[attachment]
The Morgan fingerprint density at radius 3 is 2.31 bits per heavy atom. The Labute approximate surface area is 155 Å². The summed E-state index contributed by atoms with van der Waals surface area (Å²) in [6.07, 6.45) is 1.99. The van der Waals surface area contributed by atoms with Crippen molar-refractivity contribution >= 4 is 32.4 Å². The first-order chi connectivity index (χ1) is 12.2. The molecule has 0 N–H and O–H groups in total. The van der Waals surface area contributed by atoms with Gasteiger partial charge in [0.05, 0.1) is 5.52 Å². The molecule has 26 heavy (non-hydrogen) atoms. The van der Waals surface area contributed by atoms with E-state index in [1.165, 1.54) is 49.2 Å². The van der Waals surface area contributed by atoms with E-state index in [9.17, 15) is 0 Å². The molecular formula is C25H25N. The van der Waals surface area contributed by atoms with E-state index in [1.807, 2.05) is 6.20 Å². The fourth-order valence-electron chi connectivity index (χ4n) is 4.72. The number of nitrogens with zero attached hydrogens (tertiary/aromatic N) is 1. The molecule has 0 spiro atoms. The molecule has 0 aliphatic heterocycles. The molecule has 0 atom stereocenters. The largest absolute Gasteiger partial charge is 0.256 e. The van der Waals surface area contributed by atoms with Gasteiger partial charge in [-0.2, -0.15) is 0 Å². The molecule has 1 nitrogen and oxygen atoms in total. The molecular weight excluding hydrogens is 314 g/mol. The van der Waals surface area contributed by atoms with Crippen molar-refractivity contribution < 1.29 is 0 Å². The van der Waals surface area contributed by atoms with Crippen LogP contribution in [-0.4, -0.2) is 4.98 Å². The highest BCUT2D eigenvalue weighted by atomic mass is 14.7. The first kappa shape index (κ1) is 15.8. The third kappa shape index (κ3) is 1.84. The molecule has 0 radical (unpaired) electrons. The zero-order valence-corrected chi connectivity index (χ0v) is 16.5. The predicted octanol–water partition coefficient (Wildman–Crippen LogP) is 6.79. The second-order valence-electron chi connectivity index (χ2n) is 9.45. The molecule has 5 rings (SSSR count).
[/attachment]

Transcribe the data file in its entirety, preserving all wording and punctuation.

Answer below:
The Morgan fingerprint density at radius 3 is 2.31 bits per heavy atom. The Labute approximate surface area is 155 Å². The summed E-state index contributed by atoms with van der Waals surface area (Å²) in [6.07, 6.45) is 1.99. The van der Waals surface area contributed by atoms with Crippen molar-refractivity contribution >= 4 is 32.4 Å². The first-order chi connectivity index (χ1) is 12.2. The molecule has 0 N–H and O–H groups in total. The van der Waals surface area contributed by atoms with Gasteiger partial charge in [0.05, 0.1) is 5.52 Å². The molecule has 26 heavy (non-hydrogen) atoms. The van der Waals surface area contributed by atoms with E-state index in [1.165, 1.54) is 49.2 Å². The van der Waals surface area contributed by atoms with E-state index in [9.17, 15) is 0 Å². The molecular formula is C25H25N. The van der Waals surface area contributed by atoms with E-state index in [1.807, 2.05) is 6.20 Å². The fourth-order valence-electron chi connectivity index (χ4n) is 4.72. The number of nitrogens with zero attached hydrogens (tertiary/aromatic N) is 1. The molecule has 0 spiro atoms. The molecule has 0 aliphatic heterocycles. The molecule has 0 atom stereocenters. The largest absolute Gasteiger partial charge is 0.256 e. The van der Waals surface area contributed by atoms with Gasteiger partial charge in [-0.2, -0.15) is 0 Å². The molecule has 1 nitrogen and oxygen atoms in total. The molecular weight excluding hydrogens is 314 g/mol. The van der Waals surface area contributed by atoms with Crippen molar-refractivity contribution < 1.29 is 0 Å². The van der Waals surface area contributed by atoms with Crippen LogP contribution in [-0.4, -0.2) is 4.98 Å². The highest BCUT2D eigenvalue weighted by atomic mass is 14.7. The first kappa shape index (κ1) is 15.8. The third kappa shape index (κ3) is 1.84. The molecule has 0 radical (unpaired) electrons. The zero-order valence-corrected chi connectivity index (χ0v) is 16.5. The predicted octanol–water partition coefficient (Wildman–Crippen LogP) is 6.79. The second-order valence-electron chi connectivity index (χ2n) is 9.45. The molecule has 5 rings (SSSR count).